Varicose veins

In many cases, varicose veins are harmless. However, they are an indication of venous disease. Especially with heavy legs or swollen legs and pain in the leg varicose veins should be examined by a doctor. More about self-help with varicose veins.

Varicose veins


Varicosis, varicosis, varices


Varicose veins on the leg during walking

Varicose veins are called Varicose, Varicose or Varicose in medical terminology. These are permanently dilated and hardened veins that run close to the lower legs, especially. Therefore, the varicose veins are characteristic there and are perceived - especially by women - as a cosmetic problem. Varicose veins can usually be treated and, if in doubt, removed. Physicians distinguish primary and secondary varicose veins

Primary varicose veins

Primary varicose veins are attributed to connective tissue weakness. Long periods of stress (standing or sitting, for example) and over time cause the veins to lose mobility. The blood can not be pumped so well through the venous valves. It builds up in the vein, which can therefore bulge out and expand. Due to the backlog in the superficial veins, a varicose vein becomes visible. The formation of varicose veins is favored by hormonal influences during pregnancy and menstruation as well as by inherited weak connective tissue. Spider veins are a precursor of varicose veins.

Secondary varicose veins

Secondary varicose veins are the result of drainage problems in the deep venous system. This can be a blood clot in a thrombosis, but also a tumor, pregnancy or increased blood pressure in the veins. Since the blood can no longer flow away through the deep veins, it seeks another way: namely through the superficial veins. These dilate due to the additional burden and the amount of blood now to be transported and are visible as varicose veins. In addition to permanent venous insufficiency, there is chronic venous insufficiency, which is often accompanied by secondary damage to the skin. Here, for example, the dreaded "open leg" - medical Ulcus cruris - to call.


Women are more likely to get varicose veins than men. They are especially affected during pregnancy and before menstruation. A precursor of varicose veins are so-called spider veins. In contrast, phlebitis is sometimes a result of varicose veins. The frequency of varicose veins increases with age.


The most striking symptom of varicose veins is clearly visible to the naked eye: Beneath the skin, especially on the lower legs and sometimes in the groin, bluish to black discolored and permanently enlarged veins stand out. Typical symptoms of varicose veins include heavy legs, swollen legs due to edema (water retention), stinging pain, itching and leg cramps.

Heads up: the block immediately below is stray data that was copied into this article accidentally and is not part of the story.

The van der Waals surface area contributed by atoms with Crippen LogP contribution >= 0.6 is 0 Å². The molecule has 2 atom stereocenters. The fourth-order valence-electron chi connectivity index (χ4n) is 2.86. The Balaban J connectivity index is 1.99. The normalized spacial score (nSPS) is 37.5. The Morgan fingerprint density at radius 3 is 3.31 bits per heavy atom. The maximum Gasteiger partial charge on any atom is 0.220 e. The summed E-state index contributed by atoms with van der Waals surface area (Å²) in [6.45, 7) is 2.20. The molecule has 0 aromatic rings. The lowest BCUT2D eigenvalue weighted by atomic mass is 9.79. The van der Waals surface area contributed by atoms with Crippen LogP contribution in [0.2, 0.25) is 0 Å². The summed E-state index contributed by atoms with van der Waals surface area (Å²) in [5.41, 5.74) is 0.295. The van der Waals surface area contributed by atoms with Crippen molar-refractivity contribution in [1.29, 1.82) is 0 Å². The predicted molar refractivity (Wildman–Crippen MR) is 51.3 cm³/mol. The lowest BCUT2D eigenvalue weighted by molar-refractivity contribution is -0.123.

In the veins the blood is transported back to the heart. The blood can not flow simply thanks to the pumping power of the heart. Rather, the blood passes back to the heart with the help of muscle movements and venous valves (so-called muscle vein pump). The veins are surrounded by a fine muscle network. These muscles make sure that the blood is pumped through the veins in stages. These stages are limited by venous valves. The flaps ensure that the blood does not always run back to the lowest point of a vein.

Strong connective tissue supports the veins, gives them support and thus facilitates the venous activity. But if the connective tissue is weak, the veins go limp, - and no longer close tightly. As a result, more blood in the superficial veins collapses, the blood builds up, the veins become dilated and bulge - and this becomes visible as a varicose vein.


Ideally, have varicose veins treated by a vein specialist (phlebologist). Conservative therapy includes compression stockings and compression bandages. On the one hand they should relieve the connective tissue and the veins and on the other hand push the blood into deeper located veins.

Other methods of varicose vein therapy include the obliteration of varicose veins, laser or radio wave therapies as well as the surgical removal of varicose veins. If possible, these therapeutic procedures should be performed in specialized venous practices or phlebological centers.